Dec 18, 2009
American Turf Club Lead
By: Joe Girardi
I can remember all the way back to when I was about eight years old (I am only 35) waiting for the weekend so we could go to the racetrack. What a fun time that was. Watching the races, the great jockeys, the great horses and doing this surrounded by a lot of other fans. Nowadays that is a thing of the past. There aren’t the big crowds any more, great jockeys are far and few between and the great horses you better not blink because they are here and gone in a flash. The “great” trainers have gone by the wayside, we now have “super trainers” that do things that just don’t seem possible but that topic is for another day. I can remember thinking when I would go back to school the class would talk about Summer vacations how I thought it was weird that no one else would be talking about the greatest place on earth, Saratoga Racetrack. That was our family vacation every year, I should add that most vacations revolved around racetracks, Gulfstream, Santa Anita, Monmouth, etc.
In the summer of 1981, August 10th to be exact we were where we always were when August came, at Saratoga. The first race that day was just a plain old Allowance race that carried a purse of $32,000, but it really wasn’t just a plain old race. GENUINE RISK, was the 1-9 favorite in the race. For those of you who don’t know who GENUINE RISK was, she was RACHEL ALEXANDRA before RACHEL ALEXANDRA. It was only a four horse race but it didn’t matter it was a Kentucky Derby winner in the first race at Saratoga, not an uncommon occurrence back in those days—the days when the top horses ran more than five times a year. Needless to say she was an easy winner by more than eight lengths in a very sharp time of 1:21:2 under my favorite jockey at the time Jeff Fell. That was only her third start of 1981 but it was also her last, she never raced again but just remembering being there for that brings back great memories. Coincidently, six years later on the same date, August 10th, 1987 another champion would run in the first race at Saratoga and again I was there. LADY’S SECRET made her last start on this date however she didn’t have the same result as “RISK” she bolted and was eased at 30 cents to the dollar. But again I was there to watch another champion, not in a $1 million dollar race but in an allowance race. The reason I brought up the good old days was because of the opening of Hialeah Park in Florida on November 28th.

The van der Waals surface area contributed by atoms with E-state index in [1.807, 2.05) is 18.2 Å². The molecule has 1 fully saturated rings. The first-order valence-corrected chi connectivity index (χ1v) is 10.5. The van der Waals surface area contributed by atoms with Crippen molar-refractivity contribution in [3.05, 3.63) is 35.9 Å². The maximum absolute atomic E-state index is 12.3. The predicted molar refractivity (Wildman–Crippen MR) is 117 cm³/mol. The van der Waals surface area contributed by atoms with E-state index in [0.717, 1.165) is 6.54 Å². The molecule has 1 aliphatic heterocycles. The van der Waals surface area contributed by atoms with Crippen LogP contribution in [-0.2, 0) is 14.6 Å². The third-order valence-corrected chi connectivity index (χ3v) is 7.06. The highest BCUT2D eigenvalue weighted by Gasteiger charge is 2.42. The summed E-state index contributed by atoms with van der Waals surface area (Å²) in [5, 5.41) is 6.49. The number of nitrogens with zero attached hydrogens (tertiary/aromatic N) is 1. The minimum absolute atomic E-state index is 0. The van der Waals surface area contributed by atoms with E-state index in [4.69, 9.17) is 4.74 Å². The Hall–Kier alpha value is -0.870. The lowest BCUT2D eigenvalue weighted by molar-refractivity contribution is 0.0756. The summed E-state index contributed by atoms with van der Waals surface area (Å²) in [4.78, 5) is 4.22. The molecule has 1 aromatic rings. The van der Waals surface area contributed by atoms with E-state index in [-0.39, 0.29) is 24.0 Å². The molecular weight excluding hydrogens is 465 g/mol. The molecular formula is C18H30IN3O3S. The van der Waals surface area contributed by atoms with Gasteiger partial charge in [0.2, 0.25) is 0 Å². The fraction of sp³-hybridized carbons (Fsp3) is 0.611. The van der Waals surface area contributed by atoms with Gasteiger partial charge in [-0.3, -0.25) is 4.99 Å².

Hialeah opened its doors for live racing on Saturday November 28th but the only thing is it wasn’t for Thoroughbreds it was for quarter horse racing. This is the first step in what the owners hope will lead back to Thoroughbred racing at what once was one of the most beautiful tracks in North America if not the top one. I was there when I was 12, they weren’t open for live racing at the time, Gulfstream was running but you were allowed to visit. The track was something to see and it took you back to a day and age when horse racing ruled the sports pages. Today, even ESPN who broadcasts all the Breeders’ Cup races does not make horseracing a priority. Go to their website and try to find the link to their horse racing page, you have a better shot at hitting the pick six on a $2 wager. You would think that considering they broadcast the Super Bowl of racing there would be something very visible as soon as you get to the homepage. A week before the Breeders’ Cup the advertisements pick up but the rest of the year, nothing.
The owner of Hialeah, John Brunetti is hoping that all the money he is spending and all the steps leading up to a possible return to Thoroughbreds is worth it. If the re-opening of Hialeah was any indication then things are looking up. A crowd estimated at more than 20,000 for opening day shows that the true fans out there still want for the days of old. They would rather be at a racetrack instead of sitting in some simulcast facility. I understand it is only one day but hopefully Hialeah can get back to where they belong; as Brunetti put it, the Saratoga of the South. I was witness to another great landmark go to the wayside when Roosevelt Raceway closed down in 1988. So many of the friends I have now used to talk about the good old days of Roosevelt. If you want to try to go back in time, go to youtube and watch some of the races from the early 1980’s and even before that. Those were the days but because of greed of some politicians it is gone. Take a look at Yonkers and how well they are doing with the slot machines, that should be just 10 minutes away from where I live to go watch the harness races at Roosevelt. Like the saying used to go, “Where it all began where it is today”. Well it isn’t there today; let’s hope that Hialeah can be.
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